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‘We Are All Khaled Said’: The potentials and limitations of cyberactivism in triggering public mobilization and promoting political change

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The Egyptian uprising of 2011 was characterized by the instrumental use of social media, especially Facebook, as well as Twitter, YouTube and text messaging by protesters. Facebook, in particular, was hailed as a key mobilizing tool for the protest movement, spurring the mass demonstrations of young protesters converging on Cairo’s Tahrir Square during the uprising. Of the Facebook pages that gained popularity in the Egyptian online community, one page in particular, ‘We Are All Khaled Said’, was credited with mobilizing and organizing the largest number of protesters. An English-language sister page with the same name was launched approximately at the same time, but was geared more towards spreading awareness in the international community of human rights violations and ongoing events in Egypt, rather than organizing protests on the ground. This article will discuss the multiple roles and changing functions of this particular Facebook page during different phases: namely before, during and after the Egyptian revolution, as well as its potentials and limitations in acting as an effective tool for public mobilization, civic engagement and political change.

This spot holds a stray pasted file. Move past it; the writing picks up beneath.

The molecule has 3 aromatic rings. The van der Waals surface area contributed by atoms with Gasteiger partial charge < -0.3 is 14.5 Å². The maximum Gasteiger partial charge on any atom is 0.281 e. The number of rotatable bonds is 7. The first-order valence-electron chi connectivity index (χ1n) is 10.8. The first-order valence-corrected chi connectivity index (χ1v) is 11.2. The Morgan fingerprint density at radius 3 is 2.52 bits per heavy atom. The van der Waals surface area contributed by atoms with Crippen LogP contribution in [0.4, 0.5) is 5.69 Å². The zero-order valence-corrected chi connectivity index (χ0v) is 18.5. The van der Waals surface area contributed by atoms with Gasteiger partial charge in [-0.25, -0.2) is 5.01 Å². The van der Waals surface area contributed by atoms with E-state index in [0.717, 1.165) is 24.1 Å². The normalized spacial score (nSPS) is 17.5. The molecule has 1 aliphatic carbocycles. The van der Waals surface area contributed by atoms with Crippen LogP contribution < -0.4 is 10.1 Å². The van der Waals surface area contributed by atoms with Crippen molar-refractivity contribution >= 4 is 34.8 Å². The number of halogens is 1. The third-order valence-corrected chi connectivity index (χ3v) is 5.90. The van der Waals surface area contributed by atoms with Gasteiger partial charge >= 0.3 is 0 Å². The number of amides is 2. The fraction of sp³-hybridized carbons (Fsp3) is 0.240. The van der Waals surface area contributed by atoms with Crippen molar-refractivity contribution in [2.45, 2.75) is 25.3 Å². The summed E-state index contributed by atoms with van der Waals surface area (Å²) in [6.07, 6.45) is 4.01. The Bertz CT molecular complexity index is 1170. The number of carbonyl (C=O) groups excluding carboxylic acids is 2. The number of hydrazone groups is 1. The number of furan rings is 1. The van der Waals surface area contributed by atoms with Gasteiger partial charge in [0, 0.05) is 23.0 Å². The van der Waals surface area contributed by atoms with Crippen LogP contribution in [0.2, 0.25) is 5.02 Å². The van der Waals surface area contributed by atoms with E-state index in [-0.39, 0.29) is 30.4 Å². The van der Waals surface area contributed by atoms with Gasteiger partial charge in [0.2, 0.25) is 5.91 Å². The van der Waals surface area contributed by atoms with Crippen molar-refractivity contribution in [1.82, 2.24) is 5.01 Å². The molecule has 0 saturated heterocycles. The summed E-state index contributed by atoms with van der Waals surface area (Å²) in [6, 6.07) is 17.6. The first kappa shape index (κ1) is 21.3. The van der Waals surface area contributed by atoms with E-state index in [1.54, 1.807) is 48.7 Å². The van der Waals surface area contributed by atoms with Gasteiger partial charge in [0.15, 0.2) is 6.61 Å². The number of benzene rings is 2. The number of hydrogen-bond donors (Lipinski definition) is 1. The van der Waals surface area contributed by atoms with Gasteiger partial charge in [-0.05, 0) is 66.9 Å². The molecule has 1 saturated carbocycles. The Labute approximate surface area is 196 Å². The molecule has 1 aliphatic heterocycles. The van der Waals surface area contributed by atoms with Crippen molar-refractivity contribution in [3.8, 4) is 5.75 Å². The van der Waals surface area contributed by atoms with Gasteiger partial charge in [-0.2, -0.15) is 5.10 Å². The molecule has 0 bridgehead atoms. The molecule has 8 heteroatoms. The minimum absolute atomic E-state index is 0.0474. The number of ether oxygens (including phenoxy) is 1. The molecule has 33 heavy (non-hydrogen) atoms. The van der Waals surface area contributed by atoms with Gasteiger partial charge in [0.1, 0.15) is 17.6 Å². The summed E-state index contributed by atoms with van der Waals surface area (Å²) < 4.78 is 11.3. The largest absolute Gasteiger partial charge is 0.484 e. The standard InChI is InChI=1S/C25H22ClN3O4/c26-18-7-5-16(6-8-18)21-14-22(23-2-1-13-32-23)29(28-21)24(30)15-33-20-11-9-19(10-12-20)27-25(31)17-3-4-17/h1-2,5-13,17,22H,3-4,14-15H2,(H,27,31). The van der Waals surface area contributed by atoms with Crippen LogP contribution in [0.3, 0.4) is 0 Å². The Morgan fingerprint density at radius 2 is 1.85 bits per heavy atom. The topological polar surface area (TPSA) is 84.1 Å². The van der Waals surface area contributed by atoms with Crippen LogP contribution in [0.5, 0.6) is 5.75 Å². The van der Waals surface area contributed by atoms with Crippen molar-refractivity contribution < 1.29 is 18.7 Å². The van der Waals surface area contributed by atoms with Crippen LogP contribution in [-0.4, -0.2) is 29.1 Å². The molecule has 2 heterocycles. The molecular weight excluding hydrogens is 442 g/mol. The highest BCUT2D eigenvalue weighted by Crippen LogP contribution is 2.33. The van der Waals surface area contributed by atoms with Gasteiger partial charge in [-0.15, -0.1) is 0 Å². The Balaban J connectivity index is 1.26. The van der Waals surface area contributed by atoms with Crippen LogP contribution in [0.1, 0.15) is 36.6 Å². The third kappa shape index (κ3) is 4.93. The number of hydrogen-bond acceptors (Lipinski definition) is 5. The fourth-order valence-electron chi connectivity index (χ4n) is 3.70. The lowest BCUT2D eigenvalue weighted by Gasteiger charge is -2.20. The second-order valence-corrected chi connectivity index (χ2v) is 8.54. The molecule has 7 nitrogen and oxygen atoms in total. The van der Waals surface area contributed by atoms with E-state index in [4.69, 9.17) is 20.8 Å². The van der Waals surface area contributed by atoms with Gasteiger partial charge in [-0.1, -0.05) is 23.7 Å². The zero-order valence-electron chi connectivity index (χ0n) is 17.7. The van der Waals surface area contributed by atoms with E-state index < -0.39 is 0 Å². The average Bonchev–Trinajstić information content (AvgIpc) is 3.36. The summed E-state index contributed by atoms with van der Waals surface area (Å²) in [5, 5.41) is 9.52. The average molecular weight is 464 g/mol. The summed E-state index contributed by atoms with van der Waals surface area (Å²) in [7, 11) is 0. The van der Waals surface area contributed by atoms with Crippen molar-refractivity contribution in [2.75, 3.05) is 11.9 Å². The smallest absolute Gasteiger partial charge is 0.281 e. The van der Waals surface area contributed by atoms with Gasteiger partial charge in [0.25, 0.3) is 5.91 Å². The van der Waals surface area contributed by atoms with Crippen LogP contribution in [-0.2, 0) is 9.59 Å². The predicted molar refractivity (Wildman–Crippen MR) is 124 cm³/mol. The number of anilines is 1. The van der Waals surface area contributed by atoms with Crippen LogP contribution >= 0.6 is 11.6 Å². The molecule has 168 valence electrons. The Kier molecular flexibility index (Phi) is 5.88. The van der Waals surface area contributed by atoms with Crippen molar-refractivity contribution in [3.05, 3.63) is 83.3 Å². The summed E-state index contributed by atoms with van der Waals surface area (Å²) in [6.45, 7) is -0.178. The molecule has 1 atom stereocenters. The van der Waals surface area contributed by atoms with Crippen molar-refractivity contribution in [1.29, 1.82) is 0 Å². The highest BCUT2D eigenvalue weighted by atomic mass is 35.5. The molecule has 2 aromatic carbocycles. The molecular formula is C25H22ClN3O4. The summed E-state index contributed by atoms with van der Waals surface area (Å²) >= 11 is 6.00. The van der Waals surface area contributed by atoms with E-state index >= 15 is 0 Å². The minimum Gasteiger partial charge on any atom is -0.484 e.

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Keywords: Egyptian revolution; Facebook; citizen journalism; civic engagement; new media; political change; public mobilization

Document Type: Research Article

Affiliations: University of Maryland, USA

Publication date: March 20, 2012

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  • The emergence of satellite TV, the internet and digital technology have dramatically changed the way audiences receive information and interact with the media. The sudden success of Al-Jazeera and other Arab broadcasters have altered the way the Arab world narrates itself and reports news from the region to the rest of the world. The journal aims to lead the debate about these emerging rapid changes in media and society in Arab and Muslim parts of the world.
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